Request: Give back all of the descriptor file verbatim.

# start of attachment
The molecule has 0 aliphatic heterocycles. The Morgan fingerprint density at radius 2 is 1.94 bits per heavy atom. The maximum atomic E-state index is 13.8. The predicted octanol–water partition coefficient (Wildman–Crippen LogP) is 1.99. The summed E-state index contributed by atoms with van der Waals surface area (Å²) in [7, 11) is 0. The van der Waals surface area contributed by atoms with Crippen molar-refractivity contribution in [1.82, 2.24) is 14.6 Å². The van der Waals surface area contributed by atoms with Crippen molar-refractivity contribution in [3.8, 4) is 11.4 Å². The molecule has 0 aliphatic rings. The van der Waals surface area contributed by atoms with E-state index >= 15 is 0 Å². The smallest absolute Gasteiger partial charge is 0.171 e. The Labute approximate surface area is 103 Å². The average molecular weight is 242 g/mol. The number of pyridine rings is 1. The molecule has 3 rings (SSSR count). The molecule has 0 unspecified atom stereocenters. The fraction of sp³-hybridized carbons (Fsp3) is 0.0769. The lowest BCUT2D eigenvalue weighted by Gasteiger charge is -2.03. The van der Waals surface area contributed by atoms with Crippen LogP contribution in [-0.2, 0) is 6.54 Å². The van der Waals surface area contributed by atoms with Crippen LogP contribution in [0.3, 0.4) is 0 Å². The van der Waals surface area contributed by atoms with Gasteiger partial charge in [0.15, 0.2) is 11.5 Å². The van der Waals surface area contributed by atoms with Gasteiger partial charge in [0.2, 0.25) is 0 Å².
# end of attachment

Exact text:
The molecule has 0 aliphatic heterocycles. The Morgan fingerprint density at radius 2 is 1.94 bits per heavy atom. The maximum atomic E-state index is 13.8. The predicted octanol–water partition coefficient (Wildman–Crippen LogP) is 1.99. The summed E-state index contributed by atoms with van der Waals surface area (Å²) in [7, 11) is 0. The van der Waals surface area contributed by atoms with Crippen molar-refractivity contribution in [1.82, 2.24) is 14.6 Å². The van der Waals surface area contributed by atoms with Crippen molar-refractivity contribution in [3.8, 4) is 11.4 Å². The molecule has 0 aliphatic rings. The van der Waals surface area contributed by atoms with E-state index >= 15 is 0 Å². The smallest absolute Gasteiger partial charge is 0.171 e. The Labute approximate surface area is 103 Å². The average molecular weight is 242 g/mol. The number of pyridine rings is 1. The molecule has 3 rings (SSSR count). The molecule has 0 unspecified atom stereocenters. The fraction of sp³-hybridized carbons (Fsp3) is 0.0769. The lowest BCUT2D eigenvalue weighted by Gasteiger charge is -2.03. The van der Waals surface area contributed by atoms with Crippen LogP contribution in [-0.2, 0) is 6.54 Å². The van der Waals surface area contributed by atoms with Crippen LogP contribution in [0.3, 0.4) is 0 Å². The van der Waals surface area contributed by atoms with Gasteiger partial charge in [0.15, 0.2) is 11.5 Å². The van der Waals surface area contributed by atoms with Gasteiger partial charge in [0.2, 0.25) is 0 Å².